“When we first get up, our muscles are very stiff, especially as it gets colder,” Urban explained. If you have arthritis pain in your joints, hips, legs and/or back, he recommended structuring your wake-up routine around laying in bed for about 20 minutes with the heated blanket on before getting up.
Those who are suffering from pain disorders may also have trouble falling asleep — a heated blanket can “be beneficial to warm up cold sheets or for help in drifting off to sleep,” noted Gallucci. However, both he and Urban advised to never fall asleep with an electric blanket on due to fire risks, overheating and disrupted sleep.
Top-rated electric blankets to shop
Since we don't test electric blankets ourselves, we rely on expert guidance about how to shop for them. Our experts told us to ensure electric blankets meet UL or ETL standards, have an auto shut-off feature and allow you to adjust heat settings. The following highly rated electric blankets list features that align with experts' advice.
This plush electric blanket offers 20 different heat settings for you to choose from using the included controller with a convenient LCD display. While the actual temperature of each setting isn’t disclosed by the brand, the settings can be adjusted using the up and down buttons on the controller. You can choose for the blanket to automatically shut off anywhere between one and 10 hours, and the auto shut-off can be adjusted using the controller in one-hour increments. The brand says the blanket is UL-listed, and it features a 12.5-foot-long power cord to easily connect to outlets, according to the brand. It comes in multiple colors, including Red, Beige and Chocolate, and in mattress sizes ranging from Twin to California King.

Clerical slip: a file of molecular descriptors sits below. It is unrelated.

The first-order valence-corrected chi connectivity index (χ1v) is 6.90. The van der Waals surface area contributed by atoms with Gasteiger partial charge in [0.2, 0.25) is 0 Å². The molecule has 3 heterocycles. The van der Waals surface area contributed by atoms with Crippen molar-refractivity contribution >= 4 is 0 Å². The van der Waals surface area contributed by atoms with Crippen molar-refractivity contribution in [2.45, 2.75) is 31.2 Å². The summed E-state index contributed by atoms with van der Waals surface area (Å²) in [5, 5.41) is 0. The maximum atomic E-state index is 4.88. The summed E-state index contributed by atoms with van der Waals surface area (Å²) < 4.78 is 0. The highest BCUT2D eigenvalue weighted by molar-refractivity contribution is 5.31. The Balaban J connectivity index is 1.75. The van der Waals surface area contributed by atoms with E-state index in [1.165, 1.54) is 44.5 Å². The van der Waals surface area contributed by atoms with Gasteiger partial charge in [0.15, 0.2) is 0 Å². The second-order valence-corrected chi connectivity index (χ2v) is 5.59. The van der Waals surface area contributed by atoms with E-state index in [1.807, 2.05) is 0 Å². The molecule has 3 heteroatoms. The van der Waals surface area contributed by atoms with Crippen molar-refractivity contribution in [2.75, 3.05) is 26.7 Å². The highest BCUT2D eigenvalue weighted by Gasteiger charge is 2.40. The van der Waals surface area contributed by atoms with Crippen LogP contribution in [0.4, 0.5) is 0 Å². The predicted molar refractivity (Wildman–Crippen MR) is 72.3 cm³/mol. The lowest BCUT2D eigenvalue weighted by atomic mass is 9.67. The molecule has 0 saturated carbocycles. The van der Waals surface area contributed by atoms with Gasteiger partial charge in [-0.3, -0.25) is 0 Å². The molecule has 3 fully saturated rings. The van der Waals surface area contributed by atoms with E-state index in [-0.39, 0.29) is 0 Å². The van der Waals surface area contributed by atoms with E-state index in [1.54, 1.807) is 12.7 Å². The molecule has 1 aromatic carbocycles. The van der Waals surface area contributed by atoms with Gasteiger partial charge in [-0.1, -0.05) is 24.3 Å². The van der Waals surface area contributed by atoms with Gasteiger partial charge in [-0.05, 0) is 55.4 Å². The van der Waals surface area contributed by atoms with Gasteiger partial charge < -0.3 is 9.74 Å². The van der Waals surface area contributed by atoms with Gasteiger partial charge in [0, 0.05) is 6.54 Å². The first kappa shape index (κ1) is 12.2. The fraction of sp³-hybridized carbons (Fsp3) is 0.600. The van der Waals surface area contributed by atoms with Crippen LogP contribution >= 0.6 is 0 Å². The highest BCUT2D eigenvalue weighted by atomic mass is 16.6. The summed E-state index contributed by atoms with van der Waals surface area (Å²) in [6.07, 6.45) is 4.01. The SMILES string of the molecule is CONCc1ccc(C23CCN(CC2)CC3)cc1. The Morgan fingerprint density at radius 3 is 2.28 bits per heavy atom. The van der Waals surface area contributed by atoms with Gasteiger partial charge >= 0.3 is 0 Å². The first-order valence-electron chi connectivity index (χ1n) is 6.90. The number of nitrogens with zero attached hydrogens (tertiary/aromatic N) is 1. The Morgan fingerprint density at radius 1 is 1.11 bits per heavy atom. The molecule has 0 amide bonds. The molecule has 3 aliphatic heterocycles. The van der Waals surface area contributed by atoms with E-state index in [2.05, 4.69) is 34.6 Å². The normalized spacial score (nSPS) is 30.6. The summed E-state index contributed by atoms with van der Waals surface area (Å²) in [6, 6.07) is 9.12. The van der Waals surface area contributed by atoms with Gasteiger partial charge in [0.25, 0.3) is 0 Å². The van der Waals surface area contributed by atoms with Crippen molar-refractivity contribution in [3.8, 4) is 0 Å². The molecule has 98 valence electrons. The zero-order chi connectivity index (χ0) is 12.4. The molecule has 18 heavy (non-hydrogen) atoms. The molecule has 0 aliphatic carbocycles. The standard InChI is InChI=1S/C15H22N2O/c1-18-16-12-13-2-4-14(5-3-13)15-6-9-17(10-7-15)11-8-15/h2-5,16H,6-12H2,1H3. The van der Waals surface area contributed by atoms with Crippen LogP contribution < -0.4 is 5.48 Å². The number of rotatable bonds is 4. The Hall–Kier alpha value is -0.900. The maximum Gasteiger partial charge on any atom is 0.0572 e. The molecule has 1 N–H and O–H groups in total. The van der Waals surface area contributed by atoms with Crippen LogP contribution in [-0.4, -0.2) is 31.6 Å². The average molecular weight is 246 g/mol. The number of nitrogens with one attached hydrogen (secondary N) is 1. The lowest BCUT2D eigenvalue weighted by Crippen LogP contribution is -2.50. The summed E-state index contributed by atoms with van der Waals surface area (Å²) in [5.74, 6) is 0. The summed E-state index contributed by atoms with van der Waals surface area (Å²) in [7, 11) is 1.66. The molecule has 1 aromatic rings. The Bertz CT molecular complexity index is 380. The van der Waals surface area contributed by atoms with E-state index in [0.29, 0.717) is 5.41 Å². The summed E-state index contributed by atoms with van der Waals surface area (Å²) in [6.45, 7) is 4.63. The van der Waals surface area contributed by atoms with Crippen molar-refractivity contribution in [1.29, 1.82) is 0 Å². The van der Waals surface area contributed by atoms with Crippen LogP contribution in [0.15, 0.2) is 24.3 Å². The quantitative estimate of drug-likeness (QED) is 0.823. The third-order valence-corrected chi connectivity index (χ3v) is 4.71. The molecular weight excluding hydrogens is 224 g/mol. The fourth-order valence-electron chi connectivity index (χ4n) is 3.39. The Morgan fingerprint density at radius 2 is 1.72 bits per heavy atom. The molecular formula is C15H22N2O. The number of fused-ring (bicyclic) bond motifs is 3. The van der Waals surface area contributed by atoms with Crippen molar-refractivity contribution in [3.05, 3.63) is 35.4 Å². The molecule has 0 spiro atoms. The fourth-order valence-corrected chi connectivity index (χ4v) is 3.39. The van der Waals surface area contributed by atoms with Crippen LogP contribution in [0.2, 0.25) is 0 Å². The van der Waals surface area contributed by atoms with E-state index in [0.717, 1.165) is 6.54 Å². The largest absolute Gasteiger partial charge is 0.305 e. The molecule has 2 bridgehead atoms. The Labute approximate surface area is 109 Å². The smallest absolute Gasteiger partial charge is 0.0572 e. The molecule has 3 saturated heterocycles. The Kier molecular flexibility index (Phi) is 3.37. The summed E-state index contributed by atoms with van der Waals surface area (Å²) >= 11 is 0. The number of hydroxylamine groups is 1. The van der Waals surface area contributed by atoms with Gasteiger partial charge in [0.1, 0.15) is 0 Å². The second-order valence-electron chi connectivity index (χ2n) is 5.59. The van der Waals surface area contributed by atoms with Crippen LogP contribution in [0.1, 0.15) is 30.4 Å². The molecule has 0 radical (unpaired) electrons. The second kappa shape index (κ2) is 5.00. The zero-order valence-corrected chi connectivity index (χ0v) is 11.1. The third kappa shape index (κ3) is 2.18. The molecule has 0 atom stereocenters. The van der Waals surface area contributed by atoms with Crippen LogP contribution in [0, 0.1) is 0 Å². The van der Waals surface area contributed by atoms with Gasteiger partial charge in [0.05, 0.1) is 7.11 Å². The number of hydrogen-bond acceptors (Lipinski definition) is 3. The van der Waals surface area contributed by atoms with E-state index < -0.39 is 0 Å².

If you’re looking for a blanket that isn’t too thick, this fleece electric throw from Sunbeam features a basic controller with three heat settings — Low, Medium and High — and a three-hour auto shut-off function. The blanket is ETL-listed and is both machine-washable and dryer safe on a low setting, according to the brand. If you’re looking for a thicker option with more heat settings, Sunbeam also offers this highly rated blanket.